So what would you talk about if you had an hour with Ireland’s best-loved astronauts? That was kind of my approach in preparing for this ‘In Conversation with Chris Hadfield’ event. I wanted to know how Chris manifested his big life goal, how he made his dream into a reality. I wanted to know about the sacrifices he made for that quest. I wanted to know who gave him the self-belief to dare to dream so spectacularly, and how he adjusted to life after seeing the Earth from a distance. Those questions became the structure of the event and Chris was extremely generous in his replies. He shared photos of his early life, his time as a air force cadet, his early aviation career, he told us what Canada was like growing up during the Apollo era and the impact the moon landings had on his decision to be an astronaut. We talked about his three missions to space, what launch feels like in your body, we talked about his six months living a weightless existence on board the International Space Station and how the body adjusts. We talked about his new book ‘The Apollo Murders’ and the sources of his creativity. I only tipped the iceberg in our interview, we could have talked for another 3 hours but Chris’ time is precious and so as I was closing the event, the room thanked him, he waved and jumped off the stage to briefly meet little Adam King before his chaperone whisked him away before he was overwhelmed by the audience all keen to have their moment with Chris, a picture similar to the one I had taken without his consent back in December 2013.
The event was over, I took off my mic, picked up my notes and went looking for my brother and friends who joined me at the event for moral support. I found my brother and we made a loose plan to catch up after I’d changed out of my heels (which by now were of course excruciating). But as I went to leave the auditorium, families began to approach me. They wanted to thank me for a great event, to talk about space, share their passion for it with me, tell me their favourite parts of the event. Soon I was surrounded by people who all wanted to talk to me. And it was really lovely. I guess I hadn’t thought about this side of the event. I had prepared so much for meeting Chris, making sure that he was comfortable, that my questions were interesting, what I was going to wear. I hadn’t thought that people would be in the least bit interested in chatting with me. It was a really special bonus to an already pretty perfect day and I was very touched to have the time to chat with fellow space nerds. In the midst of all these great chats, Sheila, one of the organisers of the event tapped me on the shoulder. ‘Chris is leaving and he’d like to say goodbye’, she whispered in my ear. I told the families to wait 5 mins and I would be back to finish our chats then raced (in my crippling heels) up to the green room. Chris was packing away his stuff, ‘Niamh, thanks so much. I think that went really well, do you?’, he said. I told him I agreed and I thanked him for all the time he gave me before the event, and that our hour together will always remain a very special memory for me. We shook hands, and I told him that I needed to get back to the hall to make sure that all the kids still there would continue to keep their own space dreams alive, and if chatting with me encouraged that, then that’s where I needed to be.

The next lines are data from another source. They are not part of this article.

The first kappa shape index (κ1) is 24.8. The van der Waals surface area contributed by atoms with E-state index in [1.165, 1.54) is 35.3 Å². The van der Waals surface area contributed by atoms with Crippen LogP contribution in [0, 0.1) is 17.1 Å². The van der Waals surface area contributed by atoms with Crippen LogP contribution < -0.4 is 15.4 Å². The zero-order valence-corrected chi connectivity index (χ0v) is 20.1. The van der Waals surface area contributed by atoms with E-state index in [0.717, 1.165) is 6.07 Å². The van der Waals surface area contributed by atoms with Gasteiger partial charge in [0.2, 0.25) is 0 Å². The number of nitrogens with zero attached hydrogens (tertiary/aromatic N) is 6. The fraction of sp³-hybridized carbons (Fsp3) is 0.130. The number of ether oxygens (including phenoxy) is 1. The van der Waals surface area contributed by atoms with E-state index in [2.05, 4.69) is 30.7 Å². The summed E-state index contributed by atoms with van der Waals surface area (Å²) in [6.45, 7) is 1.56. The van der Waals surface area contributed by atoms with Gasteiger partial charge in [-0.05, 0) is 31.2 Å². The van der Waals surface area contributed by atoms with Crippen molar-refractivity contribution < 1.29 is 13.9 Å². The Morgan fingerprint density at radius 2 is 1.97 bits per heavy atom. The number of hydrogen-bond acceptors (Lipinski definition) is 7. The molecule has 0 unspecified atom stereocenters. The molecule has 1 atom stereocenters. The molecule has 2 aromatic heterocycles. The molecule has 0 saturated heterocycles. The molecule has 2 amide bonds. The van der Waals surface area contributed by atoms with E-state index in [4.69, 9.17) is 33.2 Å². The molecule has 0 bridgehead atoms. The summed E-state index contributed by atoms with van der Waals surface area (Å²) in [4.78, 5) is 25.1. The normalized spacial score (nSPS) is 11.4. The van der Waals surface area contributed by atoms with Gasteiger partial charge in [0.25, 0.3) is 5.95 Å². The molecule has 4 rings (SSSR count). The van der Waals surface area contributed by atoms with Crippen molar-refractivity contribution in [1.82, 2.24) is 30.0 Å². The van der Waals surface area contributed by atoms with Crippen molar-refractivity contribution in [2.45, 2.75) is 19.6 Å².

Eventually the room was empty and just my friends from college were left, some whom I hadn’t seem in years. We chatted about our days at UCD studying engineering together, we took a group picture and went our separate ways. I returned to my room and got out of my favourite blue dress and kicked off my excruciating heels. I caught up with my brother for a coffee on the way home and then hit the motorway for the drive back to Dundalk. I had an hour alone on the drive, time finally to reflect on my incredible day. I thought back to 9 years earlier to the time I first ‘met’ Chris.
During our rehearsal, the tech team needed to adjust some lights and I found myself with Chris sitting in silence as we waited for them to get their job done. I took the opportunity to tell him about the first time I ‘met’ him. At that book signing in December 2013. And that I had photobombed myself in to a picture with him. ‘And look where you are now, Niamh!’, he said. ‘Yeah’, I said. ‘Isn’t it amazing, when you decide to pursue the thing you’re most passionate about, that magical things can happen.’ ‘I don’t believe in magic’ Chris replied, ‘its because of hard work and commitment’. He was right I guess. I guess I have been working pretty hard over the last 9 years, I guess Rick O’Shea didn’t just give me this opportunity out of the goodness of his heart, I guess UCD trusted that I would do a good job because I’d been giving talks about my space adventures nearly every year since UCD Festival began. I guess it was time for me to accept that days like this day didn’t happen by magic. It happened because I’ve never stopped in my own personal quest to be one of the the best space communicators in the world and that one day, my day will come to see the Earth from a distance. And report on it, write about it, share it with all the families that I met today at UCD.
Now I have two pictures with Chris- one from that day at the book signing, and a second real picture with him- on stage. interviewing Ireland’s favourite astronaut. Thanks again to Rick and everyone at UCD for making a dream come through.